Labels: adding value to packaging

In an increasingly-global label market, there is a real need for a ‘living’ network for the whole base of industry players, sharing information and knowledge, transcending the boundaries of countries and languages. Within less than three years, the L9 – the global collective of label industry associations, of which FINAT is a founder member – has made enormous strides in this direction, sharing knowledge and experience on sustainability and recycling; jointly promoting the label industry’s ‘best-in-class’ at the World Label Awards; introducing benchmarking and standardised best practices; And thus bringing benefits for all members and their end-user customers.

Label content is becoming increasingly an issue as the requirements of brand owner and retailer are transcended by the requirements of legislation on information and food safety, security and logistics input, and customer-accessible additional information via QR codes and similar devices. As a result of this broader agenda for label content, label size has increased; and leaflet label usage has grown considerably – particularly for pharmaceuticals. In the pharmaceutical field in particular, in the face of growing instances of counterfeiting, the addition of Braille content, and overt and covert security and track-and-trace devices is extensive.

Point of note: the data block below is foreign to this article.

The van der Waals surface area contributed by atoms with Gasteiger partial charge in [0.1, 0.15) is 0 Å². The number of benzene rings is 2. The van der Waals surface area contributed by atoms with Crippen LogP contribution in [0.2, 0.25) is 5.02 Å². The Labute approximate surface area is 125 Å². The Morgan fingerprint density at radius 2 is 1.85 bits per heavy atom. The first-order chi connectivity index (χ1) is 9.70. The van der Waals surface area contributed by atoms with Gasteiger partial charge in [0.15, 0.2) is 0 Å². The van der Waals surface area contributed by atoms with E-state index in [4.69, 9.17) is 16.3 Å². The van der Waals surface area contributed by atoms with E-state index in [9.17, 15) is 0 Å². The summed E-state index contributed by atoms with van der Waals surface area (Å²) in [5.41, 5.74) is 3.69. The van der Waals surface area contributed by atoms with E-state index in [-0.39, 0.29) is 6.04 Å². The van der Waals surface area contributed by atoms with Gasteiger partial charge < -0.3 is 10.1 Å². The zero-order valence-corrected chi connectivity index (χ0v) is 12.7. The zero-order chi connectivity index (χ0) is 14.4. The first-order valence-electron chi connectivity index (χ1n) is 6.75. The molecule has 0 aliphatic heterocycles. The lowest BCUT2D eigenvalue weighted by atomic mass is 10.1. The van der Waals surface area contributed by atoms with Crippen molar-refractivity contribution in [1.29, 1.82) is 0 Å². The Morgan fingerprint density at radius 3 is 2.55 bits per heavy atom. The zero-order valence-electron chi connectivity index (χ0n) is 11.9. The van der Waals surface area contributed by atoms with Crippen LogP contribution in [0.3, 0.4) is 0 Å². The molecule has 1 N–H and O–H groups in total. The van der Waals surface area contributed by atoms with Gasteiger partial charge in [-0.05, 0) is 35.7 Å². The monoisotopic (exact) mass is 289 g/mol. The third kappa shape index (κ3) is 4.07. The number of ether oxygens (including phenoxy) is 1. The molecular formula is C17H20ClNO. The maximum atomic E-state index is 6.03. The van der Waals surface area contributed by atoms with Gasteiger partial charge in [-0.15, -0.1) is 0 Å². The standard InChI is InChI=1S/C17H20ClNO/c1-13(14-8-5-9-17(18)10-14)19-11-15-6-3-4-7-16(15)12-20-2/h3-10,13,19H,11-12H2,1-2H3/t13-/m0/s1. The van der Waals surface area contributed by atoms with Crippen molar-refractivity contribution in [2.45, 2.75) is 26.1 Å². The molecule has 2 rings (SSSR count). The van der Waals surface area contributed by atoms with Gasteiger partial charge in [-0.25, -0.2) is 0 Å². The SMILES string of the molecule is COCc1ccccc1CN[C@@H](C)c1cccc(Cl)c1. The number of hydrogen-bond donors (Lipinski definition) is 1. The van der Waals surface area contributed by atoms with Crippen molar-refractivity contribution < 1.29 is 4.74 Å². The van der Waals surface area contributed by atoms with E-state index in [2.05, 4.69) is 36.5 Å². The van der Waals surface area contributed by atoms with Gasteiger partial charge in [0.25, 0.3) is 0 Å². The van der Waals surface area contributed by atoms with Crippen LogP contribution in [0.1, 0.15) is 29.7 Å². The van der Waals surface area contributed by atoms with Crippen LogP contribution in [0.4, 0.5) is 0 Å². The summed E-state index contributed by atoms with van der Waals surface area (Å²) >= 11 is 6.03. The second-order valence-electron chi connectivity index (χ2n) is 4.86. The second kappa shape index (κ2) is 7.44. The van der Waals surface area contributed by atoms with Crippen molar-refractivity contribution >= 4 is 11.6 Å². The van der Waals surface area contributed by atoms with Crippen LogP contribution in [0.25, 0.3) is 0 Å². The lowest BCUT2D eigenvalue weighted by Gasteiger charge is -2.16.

In this context, there are real opportunities for label printers to engage with commercial packaging companies – in cartons, for example – to add value in terms of enhanced customer experience and engagement with a particular brand. Self-adhesive labels can certainly enable mainstream sectors of the packaging industry to benefit from 21st century brand identification strategies, without the need to change their core technology base.

The self-adhesive label converting industry came into existence very much as a family concern, based on small businesses, initially serving regional or specialist markets. The international nature of today’s leading brands and growing globalisation have necessarily changed the face of the industry via a continuing stream of mergers and acquisitions. However, the industry values its origins, and there is a strong desire to retain the ‘family’ aspects of the business, even in the context of ‘growing’ the company.

As a relatively young industry in the context of printing, and a downstream user of a variety of raw materials, there are many things label converters can learn from old-established industries like paper and board, and from new packaging formats like flexible packaging. Their successes can be analysed, and could indeed be replicated in part in label converting businesses. Equally, there are lessons to be learned from other industries about what NOT to do.

Packaging has come a long way since the original paper bag – and labelling has had to move with the times to embrace developments that have encompassed tin cans, plastic bottles, and flexible packaging. Self-adhesive labels have proved themselves perfect, innovative partners in all these developments. They continue to represent a dynamic and creative sector of the packaging chain, offering unparalleled flexibility and versatility. What is more, they are the product of a value chain that is deeply committed to sustainability, lean manufacturing, and – above all – meeting the buyers’ needs in terms of aesthetics, applied performance, and price.

Read more: Labels 49 Market 470


Association for the label industry